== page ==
Further, Insurance Law § 2119(c) applies regardless of the amount of the compensation the broker charges for the services. See Circular Letter No. 9 (2006). Neither the insurance broker nor the insured may waive the requirements set forth in Insurance Law § 2119(c). See id. An insurance broker may charge a service fee that is a percentage of the premium, provided the memorandum clearly explains whether changes in coverage, cancellation of the policy or contract, audits, or other factors will result in changes in the fee. See id. In addition, service fees should be reasonable, and an insurance broker should not charge different clients different amounts for the same services in violation of Insurance Law § 4224(c). See id.

In the situation presented here, the inquirer states that he is a licensed insurance broker and is considering offering his wellness talks to his accident and health insurance clients or potential clients for a separately identifiable charge after the first year of providing wellness talks for no separately identifiable charge. Therefore, the inquirer may offer his wellness talks for a separately identifiable charge, so long as the separately identifiable charge is based upon a written memorandum that comports with Insurance Law § 2119(c) and the guidance set forth in Circular Letter No. 9 (2006).

3. Minimum fee for wellness talks

The inquirer also asks whether there is a minimum fee that a licensed insurance broker must charge its accident and health insurance clients or potential clients if the broker may provide wellness talks to the broker’s accident and health insurance clients or potential clients for a separately identifiable charge. There is no minimum fee that a licensed insurance broker must charge for wellness talks. However, as noted above, service fees should be reasonable, and an insurance broker should not charge different clients different amounts for the same services in violation of Insurance Law § 4224(c). See Circular Letter No. 9 (2006).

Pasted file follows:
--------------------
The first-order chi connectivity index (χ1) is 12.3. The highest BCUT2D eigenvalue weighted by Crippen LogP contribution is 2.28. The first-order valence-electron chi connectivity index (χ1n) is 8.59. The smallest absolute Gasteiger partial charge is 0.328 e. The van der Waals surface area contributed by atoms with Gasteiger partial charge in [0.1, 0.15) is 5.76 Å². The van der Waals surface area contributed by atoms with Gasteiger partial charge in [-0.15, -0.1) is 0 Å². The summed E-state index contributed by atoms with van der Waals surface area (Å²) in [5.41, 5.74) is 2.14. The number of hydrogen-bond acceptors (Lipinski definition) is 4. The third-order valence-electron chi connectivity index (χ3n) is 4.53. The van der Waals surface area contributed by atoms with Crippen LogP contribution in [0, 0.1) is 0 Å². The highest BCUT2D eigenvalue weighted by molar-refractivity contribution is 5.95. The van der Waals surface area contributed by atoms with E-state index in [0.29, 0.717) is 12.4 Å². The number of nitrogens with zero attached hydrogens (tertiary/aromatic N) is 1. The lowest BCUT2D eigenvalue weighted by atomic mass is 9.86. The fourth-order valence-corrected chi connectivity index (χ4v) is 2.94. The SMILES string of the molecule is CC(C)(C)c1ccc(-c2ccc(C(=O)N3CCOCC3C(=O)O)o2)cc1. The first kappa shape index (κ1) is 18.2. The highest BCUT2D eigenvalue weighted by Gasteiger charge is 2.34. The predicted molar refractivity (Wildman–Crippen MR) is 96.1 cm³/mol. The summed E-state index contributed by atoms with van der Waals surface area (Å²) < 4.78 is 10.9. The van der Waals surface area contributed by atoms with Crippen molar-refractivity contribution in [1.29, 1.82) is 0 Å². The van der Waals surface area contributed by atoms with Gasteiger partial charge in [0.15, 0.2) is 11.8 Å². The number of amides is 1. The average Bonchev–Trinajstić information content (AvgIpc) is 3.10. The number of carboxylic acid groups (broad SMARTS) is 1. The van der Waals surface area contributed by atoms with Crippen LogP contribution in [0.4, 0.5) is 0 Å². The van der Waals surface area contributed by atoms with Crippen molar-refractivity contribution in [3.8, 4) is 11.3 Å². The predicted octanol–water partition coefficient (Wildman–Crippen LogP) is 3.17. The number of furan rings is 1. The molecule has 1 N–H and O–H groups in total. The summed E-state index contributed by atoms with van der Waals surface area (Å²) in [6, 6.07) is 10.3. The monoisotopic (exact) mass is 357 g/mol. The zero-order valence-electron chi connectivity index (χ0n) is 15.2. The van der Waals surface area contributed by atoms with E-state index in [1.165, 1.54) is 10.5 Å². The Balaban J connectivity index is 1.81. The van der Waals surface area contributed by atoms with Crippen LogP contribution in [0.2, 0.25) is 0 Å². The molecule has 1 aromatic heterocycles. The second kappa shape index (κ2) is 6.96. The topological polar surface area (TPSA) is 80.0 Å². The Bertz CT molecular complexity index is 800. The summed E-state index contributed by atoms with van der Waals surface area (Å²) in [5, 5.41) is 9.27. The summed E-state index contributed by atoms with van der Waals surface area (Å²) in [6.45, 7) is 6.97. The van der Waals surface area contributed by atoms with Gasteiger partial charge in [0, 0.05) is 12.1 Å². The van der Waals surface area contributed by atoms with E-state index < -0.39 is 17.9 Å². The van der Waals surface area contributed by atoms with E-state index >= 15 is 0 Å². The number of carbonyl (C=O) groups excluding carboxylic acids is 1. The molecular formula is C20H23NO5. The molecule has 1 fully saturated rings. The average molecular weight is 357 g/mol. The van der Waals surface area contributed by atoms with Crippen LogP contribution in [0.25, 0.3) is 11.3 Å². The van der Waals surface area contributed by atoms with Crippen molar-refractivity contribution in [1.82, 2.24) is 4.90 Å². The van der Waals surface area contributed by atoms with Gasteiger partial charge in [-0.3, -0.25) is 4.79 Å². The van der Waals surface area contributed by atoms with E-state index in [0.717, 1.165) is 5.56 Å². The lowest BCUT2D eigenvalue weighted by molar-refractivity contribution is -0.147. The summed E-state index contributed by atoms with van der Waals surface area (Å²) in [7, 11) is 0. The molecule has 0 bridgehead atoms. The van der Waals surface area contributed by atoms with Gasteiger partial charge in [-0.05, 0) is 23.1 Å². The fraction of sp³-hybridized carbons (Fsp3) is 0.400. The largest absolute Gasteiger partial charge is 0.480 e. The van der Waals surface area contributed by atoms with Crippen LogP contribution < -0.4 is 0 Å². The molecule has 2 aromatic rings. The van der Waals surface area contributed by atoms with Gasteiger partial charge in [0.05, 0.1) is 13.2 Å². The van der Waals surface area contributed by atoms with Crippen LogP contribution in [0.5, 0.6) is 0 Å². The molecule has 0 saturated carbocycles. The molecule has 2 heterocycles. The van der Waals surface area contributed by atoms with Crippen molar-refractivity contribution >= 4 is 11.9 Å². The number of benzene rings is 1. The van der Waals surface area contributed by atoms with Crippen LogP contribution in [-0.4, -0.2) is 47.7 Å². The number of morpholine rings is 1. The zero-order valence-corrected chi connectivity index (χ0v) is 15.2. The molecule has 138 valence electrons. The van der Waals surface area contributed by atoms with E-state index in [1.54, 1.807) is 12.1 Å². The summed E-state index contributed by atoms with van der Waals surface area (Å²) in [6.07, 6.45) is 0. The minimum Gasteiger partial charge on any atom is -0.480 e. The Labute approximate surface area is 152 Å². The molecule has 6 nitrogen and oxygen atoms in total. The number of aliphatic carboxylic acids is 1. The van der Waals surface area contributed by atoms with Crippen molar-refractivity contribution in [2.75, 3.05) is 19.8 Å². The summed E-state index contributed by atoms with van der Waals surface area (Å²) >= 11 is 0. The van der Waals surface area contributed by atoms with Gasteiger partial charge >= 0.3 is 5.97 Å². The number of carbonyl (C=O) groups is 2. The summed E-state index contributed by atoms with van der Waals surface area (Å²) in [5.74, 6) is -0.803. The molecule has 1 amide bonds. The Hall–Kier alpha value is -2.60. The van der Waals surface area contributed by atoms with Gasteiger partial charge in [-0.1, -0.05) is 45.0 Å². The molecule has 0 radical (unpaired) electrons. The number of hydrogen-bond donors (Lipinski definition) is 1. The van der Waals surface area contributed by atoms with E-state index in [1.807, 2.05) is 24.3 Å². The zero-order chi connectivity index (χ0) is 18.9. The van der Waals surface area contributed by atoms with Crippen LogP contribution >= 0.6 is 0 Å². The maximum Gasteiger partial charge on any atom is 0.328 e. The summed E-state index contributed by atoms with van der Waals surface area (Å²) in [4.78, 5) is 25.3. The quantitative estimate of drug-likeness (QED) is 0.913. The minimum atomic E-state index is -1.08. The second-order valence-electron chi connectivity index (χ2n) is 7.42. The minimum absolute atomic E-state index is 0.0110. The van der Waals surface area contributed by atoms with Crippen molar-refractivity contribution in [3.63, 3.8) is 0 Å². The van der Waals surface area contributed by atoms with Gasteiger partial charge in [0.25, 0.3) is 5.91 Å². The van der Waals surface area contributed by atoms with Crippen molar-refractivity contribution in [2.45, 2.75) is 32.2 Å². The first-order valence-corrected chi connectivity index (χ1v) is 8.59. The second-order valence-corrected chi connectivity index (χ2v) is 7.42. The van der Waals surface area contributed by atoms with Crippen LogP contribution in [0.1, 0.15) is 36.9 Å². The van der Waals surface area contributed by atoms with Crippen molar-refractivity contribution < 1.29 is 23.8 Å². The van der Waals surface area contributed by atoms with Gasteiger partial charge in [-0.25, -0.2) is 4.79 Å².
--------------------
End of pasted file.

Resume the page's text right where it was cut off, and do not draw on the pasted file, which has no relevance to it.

4. Annual health fair for a separately identifiable charge

The inquirer further asks whether a licensed insurance broker may set up an annual health fair for the broker’s accident and health insurance clients or potential clients for a separately identifiable charge. As stated above, an insurance broker may not receive any compensation, other than commissions, from any insured or potential insured for or on account of the sale, solicitation or negotiation of, or other services in connection with, any insurance policy or contract, unless the compensation is based upon a written memorandum, signed by the party to be charged, and specifying the amount of the compensation pursuant to Insurance Law § 2119(c).